By Warren Strobel and Mark Hosenball WASHINGTON (Reuters) - Even for a freelance journalist covering the tumult in the Arab world, Steven Sotloff's travels seemed nonstop. In December, he was in northern Syria, writing about the lives of destitute, displaced Syrians and the war, according to his published reports and his communications with colleagues and editors. It's pretty bad here," he e-mailed another journalist. "I've been sleeping at a front, hiding from tanks the past few nights, drinking rain water." In August 2013, telling colleagues he understood the dangers, Sotloff returned to Syria, slipping across the border from Turkey.
Circuit Court of Appeals in New York was the first appellate court to hear arguments on whether the National Security Agency (NSA) program is lawful, in a lawsuit brought by the American Civil Liberties Union (ACLU) challenging the gathering of so-called metadata. Judge Gerard Lynch, one of three judges who heard the arguments, said it was "hard for me to imagine" Congress had envisioned such a sweeping effort when it passed an expansion of anti-terrorism powers known as the Patriot Act after the attacks of Sept. 11, 2001. Stuart Delery, a lawyer for the Justice Department, told Lynch in response that Congress was fully informed when it voted to reauthorize the Patriot Act twice.
By Karen Pierog DETROIT (Reuters) - Detroit will not recover, and it may not survive as a major city if its debts are not significantly reduced during bankruptcy, a city attorney told a federal judge at the start of a critical phase of the case on Tuesday. As Detroit's state-appointed emergency manager Kevyn Orr looked on in the courtroom, Bruce Bennett, an attorney for the city, sought to convince Judge Steven Rhodes that Detroit's 1,034-page plan to adjust $18 billion of debt would save the city. "There is no doubt, your honor, that progress has been made, but Detroit is still a city in distress," said Bennett, an attorney with the Jones Day law firm, in his opening statement. The plan is aimed at reducing Detroit's debt by about $7 billion and reinvesting as much as $1.7 billion in the city, according to Bennett.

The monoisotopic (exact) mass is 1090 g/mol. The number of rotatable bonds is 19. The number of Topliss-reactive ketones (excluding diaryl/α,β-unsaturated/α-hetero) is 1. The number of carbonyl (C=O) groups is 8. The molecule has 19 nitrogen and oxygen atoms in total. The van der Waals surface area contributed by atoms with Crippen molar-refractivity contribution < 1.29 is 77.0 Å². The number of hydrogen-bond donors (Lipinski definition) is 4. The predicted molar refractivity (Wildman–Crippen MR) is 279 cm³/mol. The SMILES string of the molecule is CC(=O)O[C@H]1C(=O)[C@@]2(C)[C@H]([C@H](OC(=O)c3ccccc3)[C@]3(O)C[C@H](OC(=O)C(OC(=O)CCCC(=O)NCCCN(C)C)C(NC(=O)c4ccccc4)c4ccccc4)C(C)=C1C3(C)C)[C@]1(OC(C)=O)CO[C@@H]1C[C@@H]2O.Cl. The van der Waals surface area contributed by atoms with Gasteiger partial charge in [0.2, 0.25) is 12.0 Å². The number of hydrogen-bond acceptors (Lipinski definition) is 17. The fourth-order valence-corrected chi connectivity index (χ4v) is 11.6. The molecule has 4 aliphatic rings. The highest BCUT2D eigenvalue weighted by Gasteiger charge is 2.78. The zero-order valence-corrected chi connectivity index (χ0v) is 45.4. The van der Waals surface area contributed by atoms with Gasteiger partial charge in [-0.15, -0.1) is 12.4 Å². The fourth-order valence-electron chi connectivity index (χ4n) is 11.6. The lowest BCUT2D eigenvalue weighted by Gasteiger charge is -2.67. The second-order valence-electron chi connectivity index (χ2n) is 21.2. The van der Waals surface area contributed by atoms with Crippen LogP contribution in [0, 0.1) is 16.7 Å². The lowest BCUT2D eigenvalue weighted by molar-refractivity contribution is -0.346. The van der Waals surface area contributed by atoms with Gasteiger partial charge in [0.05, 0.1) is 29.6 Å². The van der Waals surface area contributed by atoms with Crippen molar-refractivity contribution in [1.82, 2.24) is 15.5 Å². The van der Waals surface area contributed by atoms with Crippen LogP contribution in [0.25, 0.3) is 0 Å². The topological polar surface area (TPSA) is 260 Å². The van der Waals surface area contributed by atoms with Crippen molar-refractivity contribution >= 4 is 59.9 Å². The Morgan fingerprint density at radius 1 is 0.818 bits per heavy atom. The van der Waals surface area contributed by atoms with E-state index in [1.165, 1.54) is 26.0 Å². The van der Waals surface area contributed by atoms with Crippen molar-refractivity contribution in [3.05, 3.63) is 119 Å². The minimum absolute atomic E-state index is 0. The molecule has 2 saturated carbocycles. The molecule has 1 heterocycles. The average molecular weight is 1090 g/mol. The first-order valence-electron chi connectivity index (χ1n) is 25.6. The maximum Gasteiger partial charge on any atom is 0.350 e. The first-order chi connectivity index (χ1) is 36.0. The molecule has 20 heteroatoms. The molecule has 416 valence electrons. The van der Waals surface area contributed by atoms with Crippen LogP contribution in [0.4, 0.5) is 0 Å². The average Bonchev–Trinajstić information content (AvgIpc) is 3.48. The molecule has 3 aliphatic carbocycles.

By David Schwartz PHOENIX (Reuters) - A 9-year-old girl who fatally shot a gun range instructor with an Uzi submachine gun last week told her mother immediately afterward that the weapon was too much for her to handle and had hurt her shoulder, a sheriff's report released on Tuesday said. The girl's family also did not realize right away that the instructor, 39-year-old Charles Vacca, had been struck by a round from the gun, according to the Mohave County Sheriff's Office report. Vacca had been showing the girl how to fire an Uzi at the Arizona Last Stop gun range in White Hills last week when the recoil caused her to lose control of the high-powered weapon, the sheriff's office has said. Vacca was struck by at least one bullet and later died, in an accident that touched off debate over the wisdom of giving children access to high-powered firearms, even in a controlled setting such as a gun range.